Institute for War and Peace Reporting | Giving Voice, Driving Change
Bosnian Smuggling Revival
Sarajevo police made a chance discovery last weekend when a group of 13 Bangladeshis were forced out of hiding to seek medical help. The group had entered the country from Serbia and have now joined dozens of other illegal immigrants at a refugee centre in Rakovica just outside the capital.
Over the last six months, Bosnian police have rounded up 600 illegal immigrants trying to cross the country. The largest group are Iranians, but people from Turkey (mostly Kurds), Egypt, Pakistan, Afghanistan, Iraq, Moldova and Macedonia have also been arrested.
Local and international officials estimate ten times that number successfully completed their journey across Bosnia in the same period. Bosnian police reckon there are at least four well-established routes between the republic and Croatia.
Bosnia lies across long established heroin smuggling routes between the Middle East and Europe, closed off for decades by the heavily patrolled frontiers of the Cold War. The conflicts in Bosnia and Kosovo, for obvious reasons, prevented the immediate revival of such routes. The republic's porous borders and the relative stability of the region over the last year have led to the steady increase in traffickingof drugs and now people.
And just as countries like the Czech Republic are now struggling to cope with illegal immigrants crossing the now lightly guarded frontiers between East and West, so too the countries of the former Yugoslavia now lack the personnel and equipment to adequately counter smuggling activity across their borders.
Although the security situation in Bosnia has improved over the last 18 months, the country remains divided along ethnic lines into two entities. The Bosnian Serb, Muslim and Croat police, judiciary and administrations do not co-operate as fully as they might. A joint state level border service was only established in November 1999 under strong international pressure.
As a result, the trade in illegal immigrants has blossomed over the last 18 months.
Eleven Iranians and their Bosnian guide were arrested recently near the north-western Bosnian town of Velika Kladusa. The Iranians had been trying to cross into Croatia, having reached Bosnia through Turkey, Bulgaria and Serbia concealed in a truck.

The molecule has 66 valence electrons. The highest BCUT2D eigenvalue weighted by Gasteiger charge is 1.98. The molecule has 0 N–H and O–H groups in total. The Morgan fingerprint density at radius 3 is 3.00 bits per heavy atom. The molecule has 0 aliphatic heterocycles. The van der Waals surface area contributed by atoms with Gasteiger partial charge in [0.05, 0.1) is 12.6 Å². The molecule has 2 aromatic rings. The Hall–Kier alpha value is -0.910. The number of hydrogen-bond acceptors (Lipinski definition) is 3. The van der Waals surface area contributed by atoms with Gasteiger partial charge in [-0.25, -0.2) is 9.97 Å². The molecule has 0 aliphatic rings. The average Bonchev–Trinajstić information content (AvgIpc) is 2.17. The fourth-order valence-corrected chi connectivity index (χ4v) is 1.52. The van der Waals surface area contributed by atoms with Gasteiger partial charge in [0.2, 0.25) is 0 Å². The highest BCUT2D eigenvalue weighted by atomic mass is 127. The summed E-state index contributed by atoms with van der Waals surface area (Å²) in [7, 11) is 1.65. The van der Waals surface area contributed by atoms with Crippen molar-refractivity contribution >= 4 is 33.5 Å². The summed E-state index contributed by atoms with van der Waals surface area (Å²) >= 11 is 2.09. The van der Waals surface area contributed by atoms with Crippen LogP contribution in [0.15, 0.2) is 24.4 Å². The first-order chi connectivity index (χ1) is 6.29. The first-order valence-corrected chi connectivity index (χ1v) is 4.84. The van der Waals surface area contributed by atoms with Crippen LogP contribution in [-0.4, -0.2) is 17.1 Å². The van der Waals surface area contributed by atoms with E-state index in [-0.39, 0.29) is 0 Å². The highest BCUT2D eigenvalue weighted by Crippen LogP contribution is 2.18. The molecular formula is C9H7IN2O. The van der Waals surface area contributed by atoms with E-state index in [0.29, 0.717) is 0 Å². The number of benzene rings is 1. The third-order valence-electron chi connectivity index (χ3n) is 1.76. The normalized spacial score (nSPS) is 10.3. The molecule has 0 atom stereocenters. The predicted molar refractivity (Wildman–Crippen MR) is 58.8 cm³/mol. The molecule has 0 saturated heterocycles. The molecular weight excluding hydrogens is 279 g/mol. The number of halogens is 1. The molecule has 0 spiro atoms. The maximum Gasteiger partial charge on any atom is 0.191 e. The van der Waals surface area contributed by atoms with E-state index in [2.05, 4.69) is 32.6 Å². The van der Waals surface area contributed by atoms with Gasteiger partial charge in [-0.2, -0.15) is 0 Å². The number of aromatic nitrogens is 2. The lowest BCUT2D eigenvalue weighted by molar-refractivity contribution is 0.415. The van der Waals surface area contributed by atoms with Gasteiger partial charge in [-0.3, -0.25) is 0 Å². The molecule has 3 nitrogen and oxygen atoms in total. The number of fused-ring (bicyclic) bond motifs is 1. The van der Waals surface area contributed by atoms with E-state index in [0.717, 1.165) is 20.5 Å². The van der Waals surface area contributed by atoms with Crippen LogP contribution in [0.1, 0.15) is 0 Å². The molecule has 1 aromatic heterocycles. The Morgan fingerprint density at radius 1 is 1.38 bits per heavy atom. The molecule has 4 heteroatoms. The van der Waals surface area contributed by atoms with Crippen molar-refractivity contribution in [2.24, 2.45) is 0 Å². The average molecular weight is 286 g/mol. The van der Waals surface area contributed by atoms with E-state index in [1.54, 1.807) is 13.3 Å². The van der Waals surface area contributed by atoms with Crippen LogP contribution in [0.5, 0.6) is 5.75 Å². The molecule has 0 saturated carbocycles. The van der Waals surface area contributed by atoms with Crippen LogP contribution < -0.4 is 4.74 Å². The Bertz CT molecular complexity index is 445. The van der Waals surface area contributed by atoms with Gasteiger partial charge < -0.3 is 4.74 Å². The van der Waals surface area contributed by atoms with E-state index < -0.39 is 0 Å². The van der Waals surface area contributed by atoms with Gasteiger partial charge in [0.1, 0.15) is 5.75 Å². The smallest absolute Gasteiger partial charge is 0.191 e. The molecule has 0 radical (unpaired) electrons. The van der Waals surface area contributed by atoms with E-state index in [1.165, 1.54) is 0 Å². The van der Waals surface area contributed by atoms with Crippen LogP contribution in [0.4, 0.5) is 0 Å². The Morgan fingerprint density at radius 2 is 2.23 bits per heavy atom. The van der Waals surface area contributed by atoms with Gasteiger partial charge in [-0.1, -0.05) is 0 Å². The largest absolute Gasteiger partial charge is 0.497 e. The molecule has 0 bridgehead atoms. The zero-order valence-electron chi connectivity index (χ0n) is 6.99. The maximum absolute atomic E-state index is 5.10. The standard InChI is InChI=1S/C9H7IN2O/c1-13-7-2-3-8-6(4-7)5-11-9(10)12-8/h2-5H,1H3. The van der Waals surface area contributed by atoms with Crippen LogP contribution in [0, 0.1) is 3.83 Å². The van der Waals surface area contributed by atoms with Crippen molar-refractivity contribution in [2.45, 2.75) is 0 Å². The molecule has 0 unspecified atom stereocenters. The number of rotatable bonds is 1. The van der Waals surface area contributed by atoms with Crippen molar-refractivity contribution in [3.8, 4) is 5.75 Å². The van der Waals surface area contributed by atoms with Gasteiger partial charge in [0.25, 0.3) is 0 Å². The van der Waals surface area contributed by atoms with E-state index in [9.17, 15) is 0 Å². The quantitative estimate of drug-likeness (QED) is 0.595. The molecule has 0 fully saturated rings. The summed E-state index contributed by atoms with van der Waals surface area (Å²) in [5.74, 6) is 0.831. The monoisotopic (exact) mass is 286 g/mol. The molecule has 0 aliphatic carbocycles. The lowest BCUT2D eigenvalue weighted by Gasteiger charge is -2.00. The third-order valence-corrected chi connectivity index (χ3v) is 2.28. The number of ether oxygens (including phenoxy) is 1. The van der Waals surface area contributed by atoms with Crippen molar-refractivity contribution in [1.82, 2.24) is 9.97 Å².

Illegal immigrants from the Far East, especially China, often enter the region through Belgrade. Due to the friendly relations between Yugoslavia and Beijing, Chinese visitors do not need visas. The favoured route for those determined to make their way into Western Europe is via the Serbian part of Bosnia and onto Croatia.
In the twelve months to May 2000, Croatian police arrested 6,000 illegal immigrants compared to 4,500 for the same period the previous year. According to Croatian Interior Minister ,Sime Lucin, arrests in the first quarter of this year have doubled.
A senior Croatian immigration official has appealed to the international community for help in addressing the problem. The Croatian border service, the official said, lacks the necessary personnel and equipment to adequately monitor the frontier.
Last week Croatian police discovered 24 Iranian illegal immigrants, including five children, hidden in a truck near the border town of Slavonski Brod. The human cargo was only found when the Croatian driver stopped at a tollbooth on the Zagreb-Lipovac highway.
During the week June 25-July 2, a total of 124 illegal immigrants were arrested while travelling through the country. Most had entered from Bosnia or Yugoslavia and were on route to Western Europe.
Bosnia shares a 500-mile long frontier with Croatia, most of which is unguarded. There are at least 400 known illegal crossing points, which go largely unchecked.
The United Nations Police Task Force and other international organisations are helping the Bosnian police to focus more on the organisers of the trade, providing training and specialised equipment.
But progress is painfully slow. Western diplomats have indicated Bosnia's failure to halt the traffic in illegal immigrants could jeopardise entry into Europe's joint institutions. The pressure on the already devastated country to up police and border patrol activity is intense. The financial costs, not least for housing and deporting detained illegal immigrants, are also high and rising.
Janez Kovac is a regular IWPR contributor
As coronavirus sweeps the globe, IWPR’s network of local reporters, activists and analysts are examining the economic, social and political impact of this era-defining pandemic.
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